Dig Dug: Digging Strike
|Dig Dug: Digging Strike|
Dig Dug: Digging Strike[b] is a 2005 maze video game published by Namco for the Nintendo DS. In Europe, it was jointly published by Namco Bandai Games and Atari. It is the fifth entry in the Dig Dug video game series, and the second to be made for a home platform. The game follows series protagonist Taizo Hori, bitter about his son Susumu getting more attention than him — after a chain of tropical islands is threatened by monsters, Taizo sets out to defeat them and reclaim his fame. Gameplay combines mechanics established in the original Dig Dug and its sequel Dig Dug II, centered around sinking a large "boss" character into the ocean by digging under large stakes in the ground.
Development of the game was outsourced to independent Japanese studio Bullets, who worked on the Hero Bank series for Sega, and designed by both Yuta Hamaka and Truyuki Shirakawa. It was one of six games published by both Namco Bandai and Atari as part of an exclusive publishing deal in Europe. Digging Strike was met with mixed reviews upon release — critics disliked the game's short length and lack of both replay value and long-lasting appeal, although would praise its usage of collectibles and references to other Namco arcade games. Some also praised its gameplay for combining elements found in the first two entries.
Dig Dug: Digging Strike is a maze video game that combines elements from the first two games in the series; Dig Dug (1982) and Dig Dug II (1985). Its plot follows series protagonist Taizo Hori, bitter about his son Susumu getting the attention more than him. After a chain of tropical islands is threatened by monsters, Taizo sets out to defeat them and reclaim his fame. Controlling Taizo Hori, the player must complete each of the game's fifteen stages by sinking a large boss character, displayed on the top screen, into the ocean — this is accomplished by digging underneath large stakes placed underground; lining up stakes will create massive fault lines that will cause a section of the island to break off and sink underwater. Taizo starts each stage on the island, and can travel underground by entering large holes placed around the stage.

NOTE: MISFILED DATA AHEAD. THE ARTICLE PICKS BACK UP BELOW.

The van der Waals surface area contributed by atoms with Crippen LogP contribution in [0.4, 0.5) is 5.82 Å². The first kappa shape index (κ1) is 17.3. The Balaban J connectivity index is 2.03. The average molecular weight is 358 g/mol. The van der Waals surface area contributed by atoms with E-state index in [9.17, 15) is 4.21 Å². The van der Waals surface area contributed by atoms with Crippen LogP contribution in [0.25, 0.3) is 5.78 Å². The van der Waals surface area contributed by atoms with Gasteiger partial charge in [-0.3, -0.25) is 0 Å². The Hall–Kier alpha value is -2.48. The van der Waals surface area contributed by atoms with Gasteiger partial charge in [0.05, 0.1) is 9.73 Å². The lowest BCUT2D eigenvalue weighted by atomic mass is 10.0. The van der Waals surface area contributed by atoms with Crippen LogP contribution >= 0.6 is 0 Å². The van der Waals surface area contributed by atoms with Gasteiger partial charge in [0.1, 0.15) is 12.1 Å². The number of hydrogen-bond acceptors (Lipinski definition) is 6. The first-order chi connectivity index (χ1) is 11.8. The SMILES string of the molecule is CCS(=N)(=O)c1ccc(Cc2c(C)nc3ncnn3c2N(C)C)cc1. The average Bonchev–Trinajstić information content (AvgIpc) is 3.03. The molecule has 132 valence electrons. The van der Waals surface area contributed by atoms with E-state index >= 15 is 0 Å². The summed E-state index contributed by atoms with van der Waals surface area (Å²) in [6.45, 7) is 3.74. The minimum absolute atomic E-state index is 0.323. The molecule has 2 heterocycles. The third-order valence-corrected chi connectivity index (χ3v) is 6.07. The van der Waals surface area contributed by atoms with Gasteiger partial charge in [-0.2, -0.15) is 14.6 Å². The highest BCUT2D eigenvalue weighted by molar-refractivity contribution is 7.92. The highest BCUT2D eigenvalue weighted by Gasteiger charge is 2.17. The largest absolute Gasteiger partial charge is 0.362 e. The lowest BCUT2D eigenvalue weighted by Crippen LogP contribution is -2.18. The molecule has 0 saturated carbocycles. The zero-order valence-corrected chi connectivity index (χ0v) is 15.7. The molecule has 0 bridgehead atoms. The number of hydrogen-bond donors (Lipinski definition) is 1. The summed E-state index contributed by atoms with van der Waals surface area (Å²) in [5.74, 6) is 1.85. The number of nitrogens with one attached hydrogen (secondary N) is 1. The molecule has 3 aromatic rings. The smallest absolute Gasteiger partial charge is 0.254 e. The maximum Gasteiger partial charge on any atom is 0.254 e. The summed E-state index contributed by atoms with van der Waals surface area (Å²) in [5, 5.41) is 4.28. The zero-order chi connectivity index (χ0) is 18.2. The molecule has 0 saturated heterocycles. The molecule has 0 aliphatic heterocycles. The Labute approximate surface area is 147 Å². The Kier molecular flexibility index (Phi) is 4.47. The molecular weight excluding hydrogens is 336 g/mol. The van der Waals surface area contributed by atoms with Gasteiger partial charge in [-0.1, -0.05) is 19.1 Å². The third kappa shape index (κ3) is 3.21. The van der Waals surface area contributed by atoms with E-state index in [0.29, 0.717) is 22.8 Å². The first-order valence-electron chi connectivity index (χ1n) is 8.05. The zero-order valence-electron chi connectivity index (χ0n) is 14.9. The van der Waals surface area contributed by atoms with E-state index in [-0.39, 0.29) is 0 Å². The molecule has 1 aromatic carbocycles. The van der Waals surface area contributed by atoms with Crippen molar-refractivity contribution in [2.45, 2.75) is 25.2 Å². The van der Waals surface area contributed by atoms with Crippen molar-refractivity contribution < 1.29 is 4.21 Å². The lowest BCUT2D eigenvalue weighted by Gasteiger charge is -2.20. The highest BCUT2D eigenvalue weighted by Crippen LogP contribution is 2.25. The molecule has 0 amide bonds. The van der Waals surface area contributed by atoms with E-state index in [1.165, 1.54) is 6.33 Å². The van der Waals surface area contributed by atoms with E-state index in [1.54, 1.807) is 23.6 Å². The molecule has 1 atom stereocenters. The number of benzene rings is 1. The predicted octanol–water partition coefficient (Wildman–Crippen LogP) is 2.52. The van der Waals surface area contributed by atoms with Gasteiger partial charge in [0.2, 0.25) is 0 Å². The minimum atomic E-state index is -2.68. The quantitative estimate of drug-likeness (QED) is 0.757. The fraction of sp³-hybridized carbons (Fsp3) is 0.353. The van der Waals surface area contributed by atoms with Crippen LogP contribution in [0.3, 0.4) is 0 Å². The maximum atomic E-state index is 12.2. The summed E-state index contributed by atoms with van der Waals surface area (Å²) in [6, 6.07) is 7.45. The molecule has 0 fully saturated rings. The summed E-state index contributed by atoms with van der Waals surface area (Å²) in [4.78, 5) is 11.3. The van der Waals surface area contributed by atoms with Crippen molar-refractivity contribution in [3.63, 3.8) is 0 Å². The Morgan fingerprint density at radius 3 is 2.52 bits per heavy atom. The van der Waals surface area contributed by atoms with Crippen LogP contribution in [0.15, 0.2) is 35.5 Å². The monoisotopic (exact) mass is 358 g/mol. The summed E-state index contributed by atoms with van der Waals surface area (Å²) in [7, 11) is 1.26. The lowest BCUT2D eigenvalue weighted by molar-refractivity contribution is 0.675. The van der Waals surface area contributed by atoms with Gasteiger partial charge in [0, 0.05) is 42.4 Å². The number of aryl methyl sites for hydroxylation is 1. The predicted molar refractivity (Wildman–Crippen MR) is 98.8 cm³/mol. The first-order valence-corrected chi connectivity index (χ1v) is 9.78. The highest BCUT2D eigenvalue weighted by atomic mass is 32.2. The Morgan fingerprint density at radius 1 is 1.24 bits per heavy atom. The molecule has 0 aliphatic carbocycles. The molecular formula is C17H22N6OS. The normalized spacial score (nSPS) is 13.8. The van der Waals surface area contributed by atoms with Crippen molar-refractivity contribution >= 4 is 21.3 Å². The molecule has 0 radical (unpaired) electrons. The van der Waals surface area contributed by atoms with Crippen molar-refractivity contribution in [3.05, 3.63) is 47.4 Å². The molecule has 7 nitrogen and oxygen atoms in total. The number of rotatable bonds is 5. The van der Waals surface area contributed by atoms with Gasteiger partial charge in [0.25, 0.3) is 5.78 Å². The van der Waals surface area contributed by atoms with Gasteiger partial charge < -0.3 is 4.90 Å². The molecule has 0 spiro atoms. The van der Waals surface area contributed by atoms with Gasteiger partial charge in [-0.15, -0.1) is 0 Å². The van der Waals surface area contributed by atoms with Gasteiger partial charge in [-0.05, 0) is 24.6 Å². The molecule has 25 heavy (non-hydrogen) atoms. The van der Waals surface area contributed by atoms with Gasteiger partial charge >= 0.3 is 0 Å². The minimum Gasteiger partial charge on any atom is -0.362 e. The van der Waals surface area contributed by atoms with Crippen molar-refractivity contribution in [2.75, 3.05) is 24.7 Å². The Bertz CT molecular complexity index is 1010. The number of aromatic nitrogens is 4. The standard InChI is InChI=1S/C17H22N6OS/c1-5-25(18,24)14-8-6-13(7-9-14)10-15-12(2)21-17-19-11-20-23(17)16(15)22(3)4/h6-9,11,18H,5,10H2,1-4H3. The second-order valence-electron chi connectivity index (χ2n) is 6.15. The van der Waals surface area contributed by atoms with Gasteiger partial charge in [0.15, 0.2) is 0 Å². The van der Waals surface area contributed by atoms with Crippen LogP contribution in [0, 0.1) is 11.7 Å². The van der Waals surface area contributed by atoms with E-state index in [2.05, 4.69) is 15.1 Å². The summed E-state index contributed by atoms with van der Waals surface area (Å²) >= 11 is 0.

While underground, Taizo will need to fend off different types of enemies. Alongside the return of Pookas and Fygars from the original Dig Dug, new enemy types have also been introduced, such as ghosts that phase through dirt, penguins and miniature octopuses. Enemies can be defeated by pumping them up full of air until they pop, or by having them collide with obstacles, such as falling rocks, lava pockets and quicksand. Placed throughout the underground sections are items that can help Taizo progress — these include large magnets, time-stopping clocks, and boxing gloves that can be shot at enemies. The player can also collect fossils throughout the game, which when all are found will unlock a special bonus stage.